Table of Contents

  • ČAḠANĪ, ṬĀHER

    Moḥammad Dabīrsīāqī

    b. Abi’l-ʿAbbās Fażl b. Abī Bakr Moḥammad b. Abī Saʿd Moẓaffar b. Moḥtāj, prince and poet of the ancient Iranian Āl-e Moḥtāj, ruler of Čaḡānīān (Čaḡān Ḵodāt).

  • ČAḠĀNĪĀN

    C. Edmund Bosworth

    Middle Pers. form Čagīnīgān, Arabic rendering Ṣaḡānīān, with the common rendering of Iranian č as ṣ.

  • ČAḠĀNĪĀN, Chaghanids

    Cross-Reference

    See ĀL-E MOḤTĀJ.

  • ČAḠĀNRŪD

    C. Edmund Bosworth

    Čaḡānīrūd in Farroḵī, the seventh and last right-bank tributary of the Oxus or Amu Darya.

  • ČAḠATĀY

    Cross-Reference

    See CHAGHATAY LANGUAGE AND LITERATURE and CHAGHATAYID DYNASTY.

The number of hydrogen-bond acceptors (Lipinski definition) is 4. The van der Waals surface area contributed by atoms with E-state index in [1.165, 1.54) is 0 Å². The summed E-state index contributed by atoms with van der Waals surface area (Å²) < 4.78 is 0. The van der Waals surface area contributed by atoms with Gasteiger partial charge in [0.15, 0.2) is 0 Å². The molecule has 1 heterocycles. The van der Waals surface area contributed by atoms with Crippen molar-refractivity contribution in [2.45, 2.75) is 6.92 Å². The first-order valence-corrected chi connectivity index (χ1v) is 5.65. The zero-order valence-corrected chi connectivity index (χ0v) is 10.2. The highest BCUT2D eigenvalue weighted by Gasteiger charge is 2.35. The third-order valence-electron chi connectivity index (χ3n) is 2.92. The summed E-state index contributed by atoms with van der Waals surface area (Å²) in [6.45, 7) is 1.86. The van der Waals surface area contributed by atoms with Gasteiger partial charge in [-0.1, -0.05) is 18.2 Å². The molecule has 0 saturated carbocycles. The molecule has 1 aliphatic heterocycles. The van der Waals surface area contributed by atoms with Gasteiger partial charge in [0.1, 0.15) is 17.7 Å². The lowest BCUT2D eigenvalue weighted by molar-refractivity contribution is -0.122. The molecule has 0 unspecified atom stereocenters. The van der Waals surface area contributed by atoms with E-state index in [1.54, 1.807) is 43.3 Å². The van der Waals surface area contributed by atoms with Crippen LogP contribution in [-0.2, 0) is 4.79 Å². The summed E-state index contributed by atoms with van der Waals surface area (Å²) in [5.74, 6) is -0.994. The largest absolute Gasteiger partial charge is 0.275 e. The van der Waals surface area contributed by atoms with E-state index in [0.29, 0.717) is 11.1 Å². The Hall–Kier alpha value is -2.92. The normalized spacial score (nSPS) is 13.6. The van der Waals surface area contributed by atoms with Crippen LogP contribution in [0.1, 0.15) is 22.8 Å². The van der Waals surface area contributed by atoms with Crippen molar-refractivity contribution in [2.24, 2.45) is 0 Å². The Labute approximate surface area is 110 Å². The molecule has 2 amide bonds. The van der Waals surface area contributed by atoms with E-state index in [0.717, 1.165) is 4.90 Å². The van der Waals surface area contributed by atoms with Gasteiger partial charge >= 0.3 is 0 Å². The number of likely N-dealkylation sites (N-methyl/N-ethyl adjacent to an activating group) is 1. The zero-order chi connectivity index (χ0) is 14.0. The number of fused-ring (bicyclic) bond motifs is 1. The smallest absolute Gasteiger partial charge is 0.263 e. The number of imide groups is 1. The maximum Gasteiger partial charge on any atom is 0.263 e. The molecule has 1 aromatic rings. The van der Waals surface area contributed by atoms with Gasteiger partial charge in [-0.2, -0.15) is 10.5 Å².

• ČAḠČARĀN

    Daniel Balland

    Principal town and administrative capital of the province of Ḡōr, in the mountains of central Afghanistan.

  • ČAḠRĪ BEG DĀWŪD

    C. Edmund Bosworth

    b. Mīḵāʾīl b. Saljūq, Abū Solaymān, a member of the Saljuqs, the leading family of the Oghuz Turks, who with his brother Ṭoḡrel (Ṭoḡrïl) Beg founded the Great Saljuq dynasty in Persia in the 5th/11th century.

  • ČAḠRĪ KHAN ʿALĪ

    Cross-reference

    See ILAK-KHANIDS.

  • ČĀH

    Marcel Bazin

    Well. Together with the well-known qanāt (subterranean water canals), wells (čāh) play a great part in the mobilization of the groundwater resources of Persia.

  • ČĀH-BAHĀR

    Eckart Ehlers

    Name of a town and bay on the Makrān coast of Persian Baluchistan facing the coast of Oman.